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Jul 13, 2012

Barloworld chief reflects on organisation’s far-reaching restructuring

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Barloworld|Caterpillar|Concrete|Industrial|Industrial Equipment|Testing|Training|Russia|Capital Equipment|Equipment|Equipment Giant|Industrial Conglomerate|Industrial Equipment|Logistics|Service|Services|Clive Thomson|Infrastructure
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The delivery of services in challenging environments, financial or physical, and the fulfilment of challenging contracts set companies apart in tough financial times, while the active manage- ment of changes to a business can effectively develop a company in challenging conditions, says industrial equipment and logistics company Barloworld CEO Clive Thomson.

Barloworld underwent significant restructuring and unbundling in 2007, changing from a multinational industrial conglomerate to a capital equipment and logistics-focused company.

In 2010, during the height of the global financial crisis, the company set itself the goal of tripling its market value by 2015 through incremental growth and niche or strategic acquisitions.

Thomson notes a critical component of managing change is a focused execution, specifically on incremental and achievable objectives, the involvement of employees and the development, recruitment and retention of core competence skills.

“Do not clutter your targets. Keep them focused and have measurable objectives over shorter timeframes to assess progress. Further, each division’s management must use the overarching concrete objectives to define measurable and aligned aims for that division.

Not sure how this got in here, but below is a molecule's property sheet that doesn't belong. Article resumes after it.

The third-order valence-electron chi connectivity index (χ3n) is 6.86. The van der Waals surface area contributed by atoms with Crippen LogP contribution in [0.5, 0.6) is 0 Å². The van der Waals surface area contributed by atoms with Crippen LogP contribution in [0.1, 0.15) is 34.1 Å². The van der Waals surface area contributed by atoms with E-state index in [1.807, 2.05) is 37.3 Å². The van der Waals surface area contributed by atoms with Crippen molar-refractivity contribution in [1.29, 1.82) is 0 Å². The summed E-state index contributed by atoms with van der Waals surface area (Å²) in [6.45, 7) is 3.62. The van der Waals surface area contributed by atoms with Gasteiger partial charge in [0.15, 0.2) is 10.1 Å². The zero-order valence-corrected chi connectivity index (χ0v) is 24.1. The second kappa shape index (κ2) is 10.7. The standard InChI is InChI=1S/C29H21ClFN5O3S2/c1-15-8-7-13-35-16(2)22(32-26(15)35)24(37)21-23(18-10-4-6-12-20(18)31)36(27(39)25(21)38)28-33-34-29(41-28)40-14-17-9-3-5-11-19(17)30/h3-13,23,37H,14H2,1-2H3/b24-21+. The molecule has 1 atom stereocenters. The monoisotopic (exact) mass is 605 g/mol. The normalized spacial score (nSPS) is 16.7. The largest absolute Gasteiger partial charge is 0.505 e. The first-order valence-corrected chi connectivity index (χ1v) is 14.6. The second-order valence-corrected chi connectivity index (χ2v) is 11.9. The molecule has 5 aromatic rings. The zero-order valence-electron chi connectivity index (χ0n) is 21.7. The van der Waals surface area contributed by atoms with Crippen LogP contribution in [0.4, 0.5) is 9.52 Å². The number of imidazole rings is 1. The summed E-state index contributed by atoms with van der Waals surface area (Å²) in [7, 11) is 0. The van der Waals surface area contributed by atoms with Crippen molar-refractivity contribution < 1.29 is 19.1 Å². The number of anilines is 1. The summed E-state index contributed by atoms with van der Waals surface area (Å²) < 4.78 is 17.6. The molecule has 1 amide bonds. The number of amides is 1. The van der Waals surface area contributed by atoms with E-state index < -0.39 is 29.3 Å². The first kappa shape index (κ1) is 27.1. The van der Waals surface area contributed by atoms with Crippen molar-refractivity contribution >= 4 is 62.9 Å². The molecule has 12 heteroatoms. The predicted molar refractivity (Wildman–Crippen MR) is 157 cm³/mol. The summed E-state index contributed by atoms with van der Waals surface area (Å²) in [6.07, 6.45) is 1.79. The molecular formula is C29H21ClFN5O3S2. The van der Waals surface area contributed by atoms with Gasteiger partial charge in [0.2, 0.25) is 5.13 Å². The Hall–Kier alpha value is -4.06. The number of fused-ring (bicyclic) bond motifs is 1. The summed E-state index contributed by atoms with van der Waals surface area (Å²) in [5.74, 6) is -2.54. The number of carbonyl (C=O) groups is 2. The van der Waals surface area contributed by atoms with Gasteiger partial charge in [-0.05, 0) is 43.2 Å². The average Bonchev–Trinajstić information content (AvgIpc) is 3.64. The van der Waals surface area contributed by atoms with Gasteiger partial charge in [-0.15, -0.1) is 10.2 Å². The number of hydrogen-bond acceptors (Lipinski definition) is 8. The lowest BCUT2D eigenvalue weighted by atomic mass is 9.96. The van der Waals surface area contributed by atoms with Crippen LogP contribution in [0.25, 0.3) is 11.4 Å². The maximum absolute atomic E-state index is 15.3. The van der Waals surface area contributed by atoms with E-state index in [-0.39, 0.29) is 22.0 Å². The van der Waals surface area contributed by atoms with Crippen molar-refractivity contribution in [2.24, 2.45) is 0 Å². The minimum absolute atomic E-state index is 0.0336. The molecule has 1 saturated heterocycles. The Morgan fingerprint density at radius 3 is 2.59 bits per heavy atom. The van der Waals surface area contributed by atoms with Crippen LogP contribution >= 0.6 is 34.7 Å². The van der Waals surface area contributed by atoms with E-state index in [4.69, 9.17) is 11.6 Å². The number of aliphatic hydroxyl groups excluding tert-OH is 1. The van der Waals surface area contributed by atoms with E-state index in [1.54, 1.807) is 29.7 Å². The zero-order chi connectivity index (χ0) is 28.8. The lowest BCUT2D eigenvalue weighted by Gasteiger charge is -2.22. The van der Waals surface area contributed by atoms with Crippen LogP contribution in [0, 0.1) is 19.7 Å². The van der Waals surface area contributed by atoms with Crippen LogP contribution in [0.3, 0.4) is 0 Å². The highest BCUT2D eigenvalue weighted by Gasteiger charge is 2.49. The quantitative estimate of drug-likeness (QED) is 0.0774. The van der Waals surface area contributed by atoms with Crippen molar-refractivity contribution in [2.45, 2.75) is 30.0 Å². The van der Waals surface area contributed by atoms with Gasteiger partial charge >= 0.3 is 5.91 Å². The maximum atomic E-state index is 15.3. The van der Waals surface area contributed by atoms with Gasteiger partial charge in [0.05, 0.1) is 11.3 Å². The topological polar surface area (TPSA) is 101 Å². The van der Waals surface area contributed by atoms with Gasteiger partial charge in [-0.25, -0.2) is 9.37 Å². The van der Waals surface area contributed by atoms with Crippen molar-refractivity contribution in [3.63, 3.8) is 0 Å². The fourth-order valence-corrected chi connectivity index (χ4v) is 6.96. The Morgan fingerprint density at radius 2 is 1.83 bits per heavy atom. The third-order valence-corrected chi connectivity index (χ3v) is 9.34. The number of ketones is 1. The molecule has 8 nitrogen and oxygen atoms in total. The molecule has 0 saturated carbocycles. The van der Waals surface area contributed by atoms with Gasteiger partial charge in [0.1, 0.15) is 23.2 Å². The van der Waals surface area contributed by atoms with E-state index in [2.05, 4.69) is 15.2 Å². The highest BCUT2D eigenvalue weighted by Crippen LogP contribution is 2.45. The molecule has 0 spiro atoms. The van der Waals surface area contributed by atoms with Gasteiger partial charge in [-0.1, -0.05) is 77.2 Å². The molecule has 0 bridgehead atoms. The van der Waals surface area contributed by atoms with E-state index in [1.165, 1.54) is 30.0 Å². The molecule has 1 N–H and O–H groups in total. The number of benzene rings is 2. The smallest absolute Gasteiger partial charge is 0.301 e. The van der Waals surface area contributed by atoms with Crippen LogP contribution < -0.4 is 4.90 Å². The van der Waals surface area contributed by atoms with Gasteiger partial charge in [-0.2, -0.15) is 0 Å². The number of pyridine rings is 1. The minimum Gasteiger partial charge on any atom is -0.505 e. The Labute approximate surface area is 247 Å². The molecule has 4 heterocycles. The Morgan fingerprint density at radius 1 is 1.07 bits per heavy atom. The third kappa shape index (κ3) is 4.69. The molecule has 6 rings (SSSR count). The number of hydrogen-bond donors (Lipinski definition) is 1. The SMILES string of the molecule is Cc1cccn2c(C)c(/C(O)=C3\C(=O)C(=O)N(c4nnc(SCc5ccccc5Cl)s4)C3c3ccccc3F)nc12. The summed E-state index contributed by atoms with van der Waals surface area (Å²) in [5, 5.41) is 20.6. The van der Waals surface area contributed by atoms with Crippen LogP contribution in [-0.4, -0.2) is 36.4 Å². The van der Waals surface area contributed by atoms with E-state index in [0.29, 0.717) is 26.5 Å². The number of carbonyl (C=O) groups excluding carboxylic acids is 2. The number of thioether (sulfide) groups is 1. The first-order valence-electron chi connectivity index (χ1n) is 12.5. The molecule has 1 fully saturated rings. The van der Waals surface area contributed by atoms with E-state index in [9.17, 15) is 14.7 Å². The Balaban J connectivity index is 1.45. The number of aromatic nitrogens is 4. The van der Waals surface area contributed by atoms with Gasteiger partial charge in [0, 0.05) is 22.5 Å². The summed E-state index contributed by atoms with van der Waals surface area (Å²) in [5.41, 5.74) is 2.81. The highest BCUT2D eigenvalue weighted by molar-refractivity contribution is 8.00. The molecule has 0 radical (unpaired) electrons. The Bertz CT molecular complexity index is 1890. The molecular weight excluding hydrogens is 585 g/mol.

“The execution of a strategy is what is mostly lacking in corporate restructuring. How do I position myself for growth? How do I change what people do from what they have always done to what the strategy demands?” he asks.

Different skills are often required to effect a change in strategy. This requires firm alignment between the corporate strategy and employee training, performance management and incentive rewards.

“Customers want to shift their risk to you. However, if you manage to deliver the services effectively and efficiently, you will also see commensurate returns for the increase in risks.”

In Russia, the company bought the earthmoving equipment giant Caterpillar dealership for R363-million in 2007. It took the company five years to generate returns in the territory, owing to testing conditions such as subzero winter temperatures and muddy summers that bogged down logistics. However, yearly revenue from the territory is currently about equal to the initial purchasing price, explains Thomson.

“You need a can-do attitude in management. You need to go out there and do what others cannot, which is what will set you apart.”

The risks in emerging markets, owing to difficult operating conditions and a lack of supporting infrastructure, are significant, but there are significant growth prospects for companies that can manage those risks and deliver successfully on contracts, highlights Thomson.

Clients will often demand that a contractor or service provider intimately under- stands their industries and the nuances across different territories. This necessitates a high level of technical skills from the contractor or service provider.

However, a company can deploy its tech- nical experts where they are needed and recruit local managers who have a good knowledge of the local conditions, languages and culture.

“Send your best Romans. Expatriates are ambassadors of your corporate culture; however, do not underestimate cultural differences and do not overestimate poten- tial synergies. In fact, there may be dysergies present that you may not have expected, which is why you need your best people and local knowledge,” explains Thomson.

Barloworld grew its share price from R43 a share in 2007 to R83 a share in 2011. Thomson was speaking as a guest at the Gordon Institute of Business Science in June.

Edited by: Martin Zhuwakinyu
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